Monday, September 29, 2014

Big Business Climate Change Movement Grows in Size and Heft

Chairman of Swiss Re America Holding Corporation, Philip K. Ryan, is seen here (on the right) talking at the launch of RE100, an initiative whose backers pledge to derive 100% of their company’s power from renewable sources by 2020. The launch was part of Climate Week NYC (Sept. 22-28).  (Credit: Click to enlarge.
Climate Week presented a two-front push for nations to take action on climate change.  The moral case was emphatically made by a record-setting, 400,000-person march through Manhattan.  What followed was a similarly unprecedented barrage from investor groups and corporations to convince world leaders that there's also a compelling economic case for taking steps against global warming.

The business presence last week was particularly striking because of its breadth and heft, and because of its extension well beyond the so-called "green bubble" that surrounds companies, investors and advocacy groups who embraced the cause long ago.

Signatories representing $26 trillion in investment funds called on world leaders to enact strong policies, cut fossil fuel subsidies and make polluters pay for the effects of their emissions. There were commitments and pledges from the likes of General Motors, food makers Mars Inc. and Nestle, and consumer products giant Unilever.  And a string of corporate CEOs joined early-adopters like Ikea Group in supporting renewable energy and citing proof that companies and countries can tackle climate change and prosper at the same time.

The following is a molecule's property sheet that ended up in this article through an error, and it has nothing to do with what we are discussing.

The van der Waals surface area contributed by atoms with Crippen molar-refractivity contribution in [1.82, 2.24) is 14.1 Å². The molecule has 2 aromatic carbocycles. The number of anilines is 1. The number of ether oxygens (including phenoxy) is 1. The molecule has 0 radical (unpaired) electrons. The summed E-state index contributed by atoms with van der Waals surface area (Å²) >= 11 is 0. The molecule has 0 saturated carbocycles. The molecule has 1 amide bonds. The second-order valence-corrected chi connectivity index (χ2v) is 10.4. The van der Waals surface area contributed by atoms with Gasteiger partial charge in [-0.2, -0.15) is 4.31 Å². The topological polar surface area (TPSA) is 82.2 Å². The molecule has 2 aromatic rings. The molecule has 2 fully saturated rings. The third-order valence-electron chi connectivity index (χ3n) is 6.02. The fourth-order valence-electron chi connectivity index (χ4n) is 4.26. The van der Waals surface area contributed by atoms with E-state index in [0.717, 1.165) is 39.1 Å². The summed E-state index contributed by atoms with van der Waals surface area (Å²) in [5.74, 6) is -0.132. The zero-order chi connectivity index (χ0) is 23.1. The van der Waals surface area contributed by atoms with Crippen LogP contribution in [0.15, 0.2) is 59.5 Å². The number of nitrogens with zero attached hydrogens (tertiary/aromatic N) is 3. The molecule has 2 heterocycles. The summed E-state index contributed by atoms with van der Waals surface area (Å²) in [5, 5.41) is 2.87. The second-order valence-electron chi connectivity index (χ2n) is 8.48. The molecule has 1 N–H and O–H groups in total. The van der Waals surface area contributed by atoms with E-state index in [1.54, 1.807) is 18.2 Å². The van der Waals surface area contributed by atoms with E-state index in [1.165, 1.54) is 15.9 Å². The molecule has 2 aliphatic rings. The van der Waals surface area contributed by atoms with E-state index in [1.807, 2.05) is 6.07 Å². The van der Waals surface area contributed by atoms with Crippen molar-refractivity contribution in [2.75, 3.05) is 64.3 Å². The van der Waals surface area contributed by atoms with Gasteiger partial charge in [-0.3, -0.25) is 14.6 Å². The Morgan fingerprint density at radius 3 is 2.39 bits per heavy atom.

"More and more businesses are coming forward and saying look, we can do this.  We can cut energy use, we can become more efficient, and we can provide solutions—and this represents an enormous biz opportunity," said Paul Simpson, chief executive officer of London based CDP, a company that collects corporate climate change data on behalf of shareholders. "That's not a completely new message, but I think there are far more companies on board with saying it, and that's really a fundamental shift."

Big Business Climate Change Movement Grows in Size and Heft

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